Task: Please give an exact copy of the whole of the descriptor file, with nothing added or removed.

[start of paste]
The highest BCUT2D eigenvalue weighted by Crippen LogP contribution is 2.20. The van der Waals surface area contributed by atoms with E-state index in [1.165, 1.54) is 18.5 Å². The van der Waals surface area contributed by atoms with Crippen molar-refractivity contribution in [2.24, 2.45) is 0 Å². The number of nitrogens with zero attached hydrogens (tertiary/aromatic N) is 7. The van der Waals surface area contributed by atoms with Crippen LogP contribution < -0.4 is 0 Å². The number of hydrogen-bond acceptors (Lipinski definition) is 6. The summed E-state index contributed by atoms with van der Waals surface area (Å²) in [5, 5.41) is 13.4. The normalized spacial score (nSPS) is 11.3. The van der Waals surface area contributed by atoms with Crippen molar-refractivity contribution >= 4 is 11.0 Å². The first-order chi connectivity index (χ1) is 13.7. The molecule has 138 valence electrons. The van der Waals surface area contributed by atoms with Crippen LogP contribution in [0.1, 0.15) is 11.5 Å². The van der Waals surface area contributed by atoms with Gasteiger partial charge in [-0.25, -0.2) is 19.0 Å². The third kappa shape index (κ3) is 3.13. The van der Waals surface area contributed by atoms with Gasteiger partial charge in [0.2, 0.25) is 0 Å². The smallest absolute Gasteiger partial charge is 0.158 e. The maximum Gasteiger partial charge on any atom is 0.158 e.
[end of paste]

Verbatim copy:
The highest BCUT2D eigenvalue weighted by Crippen LogP contribution is 2.20. The van der Waals surface area contributed by atoms with E-state index in [1.165, 1.54) is 18.5 Å². The van der Waals surface area contributed by atoms with Crippen molar-refractivity contribution in [2.24, 2.45) is 0 Å². The number of nitrogens with zero attached hydrogens (tertiary/aromatic N) is 7. The van der Waals surface area contributed by atoms with Crippen LogP contribution < -0.4 is 0 Å². The number of hydrogen-bond acceptors (Lipinski definition) is 6. The summed E-state index contributed by atoms with van der Waals surface area (Å²) in [5, 5.41) is 13.4. The normalized spacial score (nSPS) is 11.3. The van der Waals surface area contributed by atoms with Crippen molar-refractivity contribution >= 4 is 11.0 Å². The first-order chi connectivity index (χ1) is 13.7. The molecule has 138 valence electrons. The van der Waals surface area contributed by atoms with Crippen LogP contribution in [0.1, 0.15) is 11.5 Å². The van der Waals surface area contributed by atoms with Gasteiger partial charge in [-0.25, -0.2) is 19.0 Å². The third kappa shape index (κ3) is 3.13. The van der Waals surface area contributed by atoms with Gasteiger partial charge in [0.2, 0.25) is 0 Å². The smallest absolute Gasteiger partial charge is 0.158 e. The maximum Gasteiger partial charge on any atom is 0.158 e.